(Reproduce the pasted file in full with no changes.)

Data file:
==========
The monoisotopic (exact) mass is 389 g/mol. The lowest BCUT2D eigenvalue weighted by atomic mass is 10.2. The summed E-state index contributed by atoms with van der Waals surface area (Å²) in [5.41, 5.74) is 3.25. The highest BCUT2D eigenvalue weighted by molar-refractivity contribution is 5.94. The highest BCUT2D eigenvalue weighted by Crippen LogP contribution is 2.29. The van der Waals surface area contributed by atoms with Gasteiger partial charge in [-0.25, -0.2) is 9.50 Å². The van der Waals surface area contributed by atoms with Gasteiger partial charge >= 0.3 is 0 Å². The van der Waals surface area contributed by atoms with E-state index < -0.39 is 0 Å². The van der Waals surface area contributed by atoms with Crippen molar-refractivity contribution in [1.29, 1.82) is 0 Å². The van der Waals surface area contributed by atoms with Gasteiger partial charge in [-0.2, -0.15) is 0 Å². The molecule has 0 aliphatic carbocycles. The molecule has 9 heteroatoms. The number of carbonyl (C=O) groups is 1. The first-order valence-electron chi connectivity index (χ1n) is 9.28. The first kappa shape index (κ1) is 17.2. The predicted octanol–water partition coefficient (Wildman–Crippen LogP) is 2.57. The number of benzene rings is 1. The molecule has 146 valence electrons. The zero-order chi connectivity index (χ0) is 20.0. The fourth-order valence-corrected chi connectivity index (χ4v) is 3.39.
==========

The monoisotopic (exact) mass is 389 g/mol. The lowest BCUT2D eigenvalue weighted by atomic mass is 10.2. The summed E-state index contributed by atoms with van der Waals surface area (Å²) in [5.41, 5.74) is 3.25. The highest BCUT2D eigenvalue weighted by molar-refractivity contribution is 5.94. The highest BCUT2D eigenvalue weighted by Crippen LogP contribution is 2.29. The van der Waals surface area contributed by atoms with Gasteiger partial charge in [-0.25, -0.2) is 9.50 Å². The van der Waals surface area contributed by atoms with Gasteiger partial charge >= 0.3 is 0 Å². The van der Waals surface area contributed by atoms with E-state index < -0.39 is 0 Å². The van der Waals surface area contributed by atoms with Crippen molar-refractivity contribution in [1.29, 1.82) is 0 Å². The van der Waals surface area contributed by atoms with Gasteiger partial charge in [-0.2, -0.15) is 0 Å². The molecule has 0 aliphatic carbocycles. The molecule has 9 heteroatoms. The number of carbonyl (C=O) groups is 1. The first-order valence-electron chi connectivity index (χ1n) is 9.28. The first kappa shape index (κ1) is 17.2. The predicted octanol–water partition coefficient (Wildman–Crippen LogP) is 2.57. The number of benzene rings is 1. The molecule has 146 valence electrons. The zero-order chi connectivity index (χ0) is 20.0. The fourth-order valence-corrected chi connectivity index (χ4v) is 3.39.